As we discuseed on May 17th, the CSNC’s nuclear security requirements, including reporting requirements, encompass any nuclear security threats that involve an attempted or actual breach of security, or an atrempted or actual act of sabotage, including credible threats made against a nuclear power plant. This would include events involving drones and unidentified aerial phenomena (UAP.) The Nuclear Safety and Control Act, Nuclear Security Regulations, associated regulatory documents and licence conditions outline strong requirements on the part of licensees to ensure readiness to mitigate, deter, and respond to credible threats to regulated facilities.
The CNSC is taking steps to enquire with our licencees about any reported drones or UAP sightings and to confirm that nuclear safety was not put at risk from any related sightings. That includes a letter that I have sent to licensees for high-security nuclear sites.
We have also approached our Unites States Nuclear Regulatory Commission (US NRC) colleagues regarding the nature of their nuclear security requirements for drones and UAPs and potentially evolving requirements. We will discuss their approach further as it evolves. For now, exisitng nuclear security requirements in both countries are well-aligned.
You had three particular questions for follow-up after our May 17th meeting:
1. Understanding the spectrum of CNSC- regulated facilties;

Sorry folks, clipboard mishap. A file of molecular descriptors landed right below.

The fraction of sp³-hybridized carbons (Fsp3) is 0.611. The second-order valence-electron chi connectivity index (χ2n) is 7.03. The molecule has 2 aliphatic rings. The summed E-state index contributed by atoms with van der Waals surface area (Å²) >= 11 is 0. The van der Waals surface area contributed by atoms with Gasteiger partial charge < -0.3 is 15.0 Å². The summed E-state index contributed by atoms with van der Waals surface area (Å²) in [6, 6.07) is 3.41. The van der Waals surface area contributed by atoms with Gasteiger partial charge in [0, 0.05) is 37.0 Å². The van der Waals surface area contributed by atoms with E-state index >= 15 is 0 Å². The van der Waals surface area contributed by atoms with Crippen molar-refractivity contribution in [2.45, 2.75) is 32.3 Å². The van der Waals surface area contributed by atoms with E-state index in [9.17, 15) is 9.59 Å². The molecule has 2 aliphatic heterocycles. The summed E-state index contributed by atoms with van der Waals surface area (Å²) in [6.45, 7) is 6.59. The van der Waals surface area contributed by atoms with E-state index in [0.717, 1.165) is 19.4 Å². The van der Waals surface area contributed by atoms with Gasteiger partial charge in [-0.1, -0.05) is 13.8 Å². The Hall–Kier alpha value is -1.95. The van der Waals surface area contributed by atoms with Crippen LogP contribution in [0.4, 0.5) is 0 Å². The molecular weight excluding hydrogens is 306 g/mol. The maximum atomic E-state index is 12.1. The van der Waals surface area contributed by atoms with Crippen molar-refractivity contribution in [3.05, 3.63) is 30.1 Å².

2. The length of time Canadian nuclear facilities retain security-related data, including video footage, and:
3. Confirming with CNSC licensees that no incidents with drones or UAPs have occurred at nuclear facilities since the March 2nd RNNR meeting.
On the first question. Canada has one of the most diverse nuclear sectors in the world. Regulated facilities include uranium mining, milling and refining; nuclear substances processing and end users; fuel production; nuclear power and nuclear research reactors, and waste management.
On the second question, High Security Site Licensees are required to retain all relevant security related records regarding security events for the duration of their operating licence. Unless there is an identified incident, data that are not related to specific events may be disposed of by these licensees as per their specific security program and managment system program.
On the third question, the CNSC is not aware of any reported incidents of drones or UAPs near Canadian nuclear facilities. With a regulatory lens regarding nuclear security, we have taken steps to confirm with licensess that no such events have occurred.
You raised six related questions to Mr Hannaford, Deputy Minister of NRCan, at the May 18th meeting of RNNR. I would like to provide a response to five of the six questions. On the sixth question which pertains to the CNSC’s receipt of your March 4th letter, I can confirm we have received your letter and have since discussed these issues with NRCan.